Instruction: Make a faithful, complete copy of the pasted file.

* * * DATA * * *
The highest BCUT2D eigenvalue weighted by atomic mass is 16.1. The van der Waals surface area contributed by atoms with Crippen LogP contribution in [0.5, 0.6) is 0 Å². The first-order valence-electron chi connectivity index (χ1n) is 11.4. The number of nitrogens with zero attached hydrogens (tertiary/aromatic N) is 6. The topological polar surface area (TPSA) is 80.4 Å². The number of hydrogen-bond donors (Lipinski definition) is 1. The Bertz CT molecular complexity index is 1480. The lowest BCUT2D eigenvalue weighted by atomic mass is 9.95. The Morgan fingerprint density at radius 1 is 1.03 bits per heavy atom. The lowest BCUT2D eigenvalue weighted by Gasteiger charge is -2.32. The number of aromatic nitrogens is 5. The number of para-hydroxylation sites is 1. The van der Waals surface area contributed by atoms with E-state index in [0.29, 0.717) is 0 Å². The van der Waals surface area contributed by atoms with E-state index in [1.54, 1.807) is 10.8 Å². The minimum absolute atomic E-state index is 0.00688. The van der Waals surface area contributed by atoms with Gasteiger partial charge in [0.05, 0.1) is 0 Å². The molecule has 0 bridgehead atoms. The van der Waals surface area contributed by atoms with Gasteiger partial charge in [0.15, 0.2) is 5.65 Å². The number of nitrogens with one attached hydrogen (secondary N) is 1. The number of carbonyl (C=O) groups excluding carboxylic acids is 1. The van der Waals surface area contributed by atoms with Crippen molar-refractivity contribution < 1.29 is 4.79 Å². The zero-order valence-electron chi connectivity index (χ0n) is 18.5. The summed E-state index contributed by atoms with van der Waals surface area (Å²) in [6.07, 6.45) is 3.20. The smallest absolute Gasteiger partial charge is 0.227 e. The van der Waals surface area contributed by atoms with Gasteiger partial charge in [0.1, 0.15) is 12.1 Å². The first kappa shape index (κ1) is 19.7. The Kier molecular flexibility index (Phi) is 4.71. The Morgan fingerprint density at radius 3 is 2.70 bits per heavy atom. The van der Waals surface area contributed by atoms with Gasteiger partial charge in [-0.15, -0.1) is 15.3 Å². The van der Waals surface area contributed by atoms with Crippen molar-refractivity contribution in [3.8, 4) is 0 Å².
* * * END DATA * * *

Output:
The highest BCUT2D eigenvalue weighted by atomic mass is 16.1. The van der Waals surface area contributed by atoms with Crippen LogP contribution in [0.5, 0.6) is 0 Å². The first-order valence-electron chi connectivity index (χ1n) is 11.4. The number of nitrogens with zero attached hydrogens (tertiary/aromatic N) is 6. The topological polar surface area (TPSA) is 80.4 Å². The number of hydrogen-bond donors (Lipinski definition) is 1. The Bertz CT molecular complexity index is 1480. The lowest BCUT2D eigenvalue weighted by atomic mass is 9.95. The Morgan fingerprint density at radius 1 is 1.03 bits per heavy atom. The lowest BCUT2D eigenvalue weighted by Gasteiger charge is -2.32. The number of aromatic nitrogens is 5. The number of para-hydroxylation sites is 1. The van der Waals surface area contributed by atoms with E-state index in [0.29, 0.717) is 0 Å². The van der Waals surface area contributed by atoms with E-state index in [1.54, 1.807) is 10.8 Å². The minimum absolute atomic E-state index is 0.00688. The van der Waals surface area contributed by atoms with Gasteiger partial charge in [0.05, 0.1) is 0 Å². The molecule has 0 bridgehead atoms. The van der Waals surface area contributed by atoms with Gasteiger partial charge in [0.15, 0.2) is 5.65 Å². The number of nitrogens with one attached hydrogen (secondary N) is 1. The number of carbonyl (C=O) groups excluding carboxylic acids is 1. The van der Waals surface area contributed by atoms with Crippen molar-refractivity contribution < 1.29 is 4.79 Å². The zero-order valence-electron chi connectivity index (χ0n) is 18.5. The summed E-state index contributed by atoms with van der Waals surface area (Å²) in [6.07, 6.45) is 3.20. The smallest absolute Gasteiger partial charge is 0.227 e. The van der Waals surface area contributed by atoms with Gasteiger partial charge in [0.1, 0.15) is 12.1 Å². The first kappa shape index (κ1) is 19.7. The Kier molecular flexibility index (Phi) is 4.71. The Morgan fingerprint density at radius 3 is 2.70 bits per heavy atom. The van der Waals surface area contributed by atoms with Gasteiger partial charge in [-0.15, -0.1) is 15.3 Å². The van der Waals surface area contributed by atoms with Crippen molar-refractivity contribution in [3.8, 4) is 0 Å².